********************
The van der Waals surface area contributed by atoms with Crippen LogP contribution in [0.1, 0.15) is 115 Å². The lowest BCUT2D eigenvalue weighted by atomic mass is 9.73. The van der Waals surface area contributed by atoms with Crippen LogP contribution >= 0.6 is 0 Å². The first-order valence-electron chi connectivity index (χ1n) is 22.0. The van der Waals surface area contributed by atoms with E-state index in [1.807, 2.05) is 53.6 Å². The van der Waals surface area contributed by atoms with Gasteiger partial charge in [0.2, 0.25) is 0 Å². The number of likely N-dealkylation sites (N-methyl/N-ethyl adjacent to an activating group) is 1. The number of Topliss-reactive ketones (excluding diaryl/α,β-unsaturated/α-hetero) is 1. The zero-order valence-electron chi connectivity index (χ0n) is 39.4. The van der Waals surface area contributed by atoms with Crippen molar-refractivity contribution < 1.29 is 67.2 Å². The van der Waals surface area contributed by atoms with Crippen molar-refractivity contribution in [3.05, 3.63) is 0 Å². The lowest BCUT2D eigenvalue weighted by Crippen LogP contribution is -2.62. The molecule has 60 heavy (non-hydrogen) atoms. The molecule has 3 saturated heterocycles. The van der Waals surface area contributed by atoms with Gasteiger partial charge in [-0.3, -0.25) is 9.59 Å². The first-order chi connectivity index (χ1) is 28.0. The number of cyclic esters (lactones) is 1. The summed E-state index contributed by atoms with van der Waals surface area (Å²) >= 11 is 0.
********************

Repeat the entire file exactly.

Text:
The van der Waals surface area contributed by atoms with Crippen LogP contribution in [0.1, 0.15) is 115 Å². The lowest BCUT2D eigenvalue weighted by atomic mass is 9.73. The van der Waals surface area contributed by atoms with Crippen LogP contribution >= 0.6 is 0 Å². The first-order valence-electron chi connectivity index (χ1n) is 22.0. The van der Waals surface area contributed by atoms with E-state index in [1.807, 2.05) is 53.6 Å². The van der Waals surface area contributed by atoms with Gasteiger partial charge in [0.2, 0.25) is 0 Å². The number of likely N-dealkylation sites (N-methyl/N-ethyl adjacent to an activating group) is 1. The number of Topliss-reactive ketones (excluding diaryl/α,β-unsaturated/α-hetero) is 1. The zero-order valence-electron chi connectivity index (χ0n) is 39.4. The van der Waals surface area contributed by atoms with Crippen molar-refractivity contribution < 1.29 is 67.2 Å². The van der Waals surface area contributed by atoms with Crippen molar-refractivity contribution in [3.05, 3.63) is 0 Å². The lowest BCUT2D eigenvalue weighted by Crippen LogP contribution is -2.62. The molecule has 60 heavy (non-hydrogen) atoms. The molecule has 3 saturated heterocycles. The van der Waals surface area contributed by atoms with Gasteiger partial charge in [-0.3, -0.25) is 9.59 Å². The first-order chi connectivity index (χ1) is 28.0. The number of cyclic esters (lactones) is 1. The summed E-state index contributed by atoms with van der Waals surface area (Å²) >= 11 is 0.